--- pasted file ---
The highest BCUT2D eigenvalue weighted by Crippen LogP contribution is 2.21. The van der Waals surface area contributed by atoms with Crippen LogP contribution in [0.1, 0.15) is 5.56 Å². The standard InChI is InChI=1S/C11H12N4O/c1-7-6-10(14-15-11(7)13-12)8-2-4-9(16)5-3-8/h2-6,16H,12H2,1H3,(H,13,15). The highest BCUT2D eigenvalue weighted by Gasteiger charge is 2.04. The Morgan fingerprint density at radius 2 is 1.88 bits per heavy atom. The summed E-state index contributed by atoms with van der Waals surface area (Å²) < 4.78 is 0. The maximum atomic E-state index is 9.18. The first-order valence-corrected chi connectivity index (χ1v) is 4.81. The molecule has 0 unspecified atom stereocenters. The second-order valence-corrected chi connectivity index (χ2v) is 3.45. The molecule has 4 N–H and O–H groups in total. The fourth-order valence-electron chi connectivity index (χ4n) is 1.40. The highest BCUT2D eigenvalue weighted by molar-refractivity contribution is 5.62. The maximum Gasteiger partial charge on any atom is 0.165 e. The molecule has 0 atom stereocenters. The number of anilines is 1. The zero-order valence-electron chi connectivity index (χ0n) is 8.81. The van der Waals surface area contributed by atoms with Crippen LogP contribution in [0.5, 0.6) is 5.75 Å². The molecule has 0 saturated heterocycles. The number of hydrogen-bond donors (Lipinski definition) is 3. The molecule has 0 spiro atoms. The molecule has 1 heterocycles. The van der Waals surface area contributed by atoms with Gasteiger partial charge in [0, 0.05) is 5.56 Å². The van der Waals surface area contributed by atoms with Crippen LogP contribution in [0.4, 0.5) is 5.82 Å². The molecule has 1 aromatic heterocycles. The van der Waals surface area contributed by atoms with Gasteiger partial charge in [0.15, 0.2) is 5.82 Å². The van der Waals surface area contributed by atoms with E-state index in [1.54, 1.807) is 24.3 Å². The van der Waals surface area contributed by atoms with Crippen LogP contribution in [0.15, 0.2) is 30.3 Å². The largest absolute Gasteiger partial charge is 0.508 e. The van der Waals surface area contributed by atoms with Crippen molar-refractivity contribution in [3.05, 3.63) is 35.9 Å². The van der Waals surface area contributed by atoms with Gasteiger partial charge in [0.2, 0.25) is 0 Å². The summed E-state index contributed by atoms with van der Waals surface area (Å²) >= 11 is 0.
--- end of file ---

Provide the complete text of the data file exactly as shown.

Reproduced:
The highest BCUT2D eigenvalue weighted by Crippen LogP contribution is 2.21. The van der Waals surface area contributed by atoms with Crippen LogP contribution in [0.1, 0.15) is 5.56 Å². The standard InChI is InChI=1S/C11H12N4O/c1-7-6-10(14-15-11(7)13-12)8-2-4-9(16)5-3-8/h2-6,16H,12H2,1H3,(H,13,15). The highest BCUT2D eigenvalue weighted by Gasteiger charge is 2.04. The Morgan fingerprint density at radius 2 is 1.88 bits per heavy atom. The summed E-state index contributed by atoms with van der Waals surface area (Å²) < 4.78 is 0. The maximum atomic E-state index is 9.18. The first-order valence-corrected chi connectivity index (χ1v) is 4.81. The molecule has 0 unspecified atom stereocenters. The second-order valence-corrected chi connectivity index (χ2v) is 3.45. The molecule has 4 N–H and O–H groups in total. The fourth-order valence-electron chi connectivity index (χ4n) is 1.40. The highest BCUT2D eigenvalue weighted by molar-refractivity contribution is 5.62. The maximum Gasteiger partial charge on any atom is 0.165 e. The molecule has 0 atom stereocenters. The number of anilines is 1. The zero-order valence-electron chi connectivity index (χ0n) is 8.81. The van der Waals surface area contributed by atoms with Crippen LogP contribution in [0.5, 0.6) is 5.75 Å². The molecule has 0 saturated heterocycles. The number of hydrogen-bond donors (Lipinski definition) is 3. The molecule has 0 spiro atoms. The molecule has 1 heterocycles. The van der Waals surface area contributed by atoms with Gasteiger partial charge in [0, 0.05) is 5.56 Å². The van der Waals surface area contributed by atoms with Crippen LogP contribution in [0.4, 0.5) is 5.82 Å². The molecule has 1 aromatic heterocycles. The van der Waals surface area contributed by atoms with Gasteiger partial charge in [0.15, 0.2) is 5.82 Å². The van der Waals surface area contributed by atoms with E-state index in [1.54, 1.807) is 24.3 Å². The van der Waals surface area contributed by atoms with Crippen LogP contribution in [0.15, 0.2) is 30.3 Å². The largest absolute Gasteiger partial charge is 0.508 e. The van der Waals surface area contributed by atoms with Crippen molar-refractivity contribution in [3.05, 3.63) is 35.9 Å². The van der Waals surface area contributed by atoms with Gasteiger partial charge in [0.2, 0.25) is 0 Å². The summed E-state index contributed by atoms with van der Waals surface area (Å²) >= 11 is 0.